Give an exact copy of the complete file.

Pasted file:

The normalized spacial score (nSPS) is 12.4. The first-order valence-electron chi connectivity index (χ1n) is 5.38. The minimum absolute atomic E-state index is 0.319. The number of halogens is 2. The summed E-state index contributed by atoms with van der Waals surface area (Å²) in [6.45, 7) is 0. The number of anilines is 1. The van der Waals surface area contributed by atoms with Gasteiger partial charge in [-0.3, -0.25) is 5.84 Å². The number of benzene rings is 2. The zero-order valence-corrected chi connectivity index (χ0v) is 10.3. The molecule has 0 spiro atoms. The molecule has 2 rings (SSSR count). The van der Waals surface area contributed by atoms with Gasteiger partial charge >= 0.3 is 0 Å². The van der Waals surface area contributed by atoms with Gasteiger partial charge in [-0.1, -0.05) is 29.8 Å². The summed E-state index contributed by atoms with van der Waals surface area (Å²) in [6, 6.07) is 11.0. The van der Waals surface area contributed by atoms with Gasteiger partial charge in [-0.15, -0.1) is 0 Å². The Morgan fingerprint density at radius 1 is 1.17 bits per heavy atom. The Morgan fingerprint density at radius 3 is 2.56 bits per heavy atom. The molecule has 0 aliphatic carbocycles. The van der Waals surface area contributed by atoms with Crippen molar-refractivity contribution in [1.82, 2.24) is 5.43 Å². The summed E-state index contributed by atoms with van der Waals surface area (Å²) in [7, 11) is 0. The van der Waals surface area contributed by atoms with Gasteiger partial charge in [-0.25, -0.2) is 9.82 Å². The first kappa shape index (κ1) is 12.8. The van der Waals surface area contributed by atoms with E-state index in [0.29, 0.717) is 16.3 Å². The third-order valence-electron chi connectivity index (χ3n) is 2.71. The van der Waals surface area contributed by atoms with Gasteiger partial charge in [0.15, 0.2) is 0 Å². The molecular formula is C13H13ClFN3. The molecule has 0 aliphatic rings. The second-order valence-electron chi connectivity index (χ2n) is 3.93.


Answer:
The normalized spacial score (nSPS) is 12.4. The first-order valence-electron chi connectivity index (χ1n) is 5.38. The minimum absolute atomic E-state index is 0.319. The number of halogens is 2. The summed E-state index contributed by atoms with van der Waals surface area (Å²) in [6.45, 7) is 0. The number of anilines is 1. The van der Waals surface area contributed by atoms with Gasteiger partial charge in [-0.3, -0.25) is 5.84 Å². The number of benzene rings is 2. The zero-order valence-corrected chi connectivity index (χ0v) is 10.3. The molecule has 0 spiro atoms. The molecule has 2 rings (SSSR count). The van der Waals surface area contributed by atoms with Gasteiger partial charge >= 0.3 is 0 Å². The van der Waals surface area contributed by atoms with Gasteiger partial charge in [-0.1, -0.05) is 29.8 Å². The summed E-state index contributed by atoms with van der Waals surface area (Å²) in [6, 6.07) is 11.0. The van der Waals surface area contributed by atoms with Gasteiger partial charge in [-0.15, -0.1) is 0 Å². The Morgan fingerprint density at radius 1 is 1.17 bits per heavy atom. The Morgan fingerprint density at radius 3 is 2.56 bits per heavy atom. The molecule has 0 aliphatic carbocycles. The van der Waals surface area contributed by atoms with Crippen molar-refractivity contribution in [1.82, 2.24) is 5.43 Å². The summed E-state index contributed by atoms with van der Waals surface area (Å²) in [7, 11) is 0. The van der Waals surface area contributed by atoms with Gasteiger partial charge in [-0.25, -0.2) is 9.82 Å². The first kappa shape index (κ1) is 12.8. The van der Waals surface area contributed by atoms with E-state index in [0.29, 0.717) is 16.3 Å². The third-order valence-electron chi connectivity index (χ3n) is 2.71. The van der Waals surface area contributed by atoms with Gasteiger partial charge in [0.15, 0.2) is 0 Å². The molecular formula is C13H13ClFN3. The molecule has 0 aliphatic rings. The second-order valence-electron chi connectivity index (χ2n) is 3.93.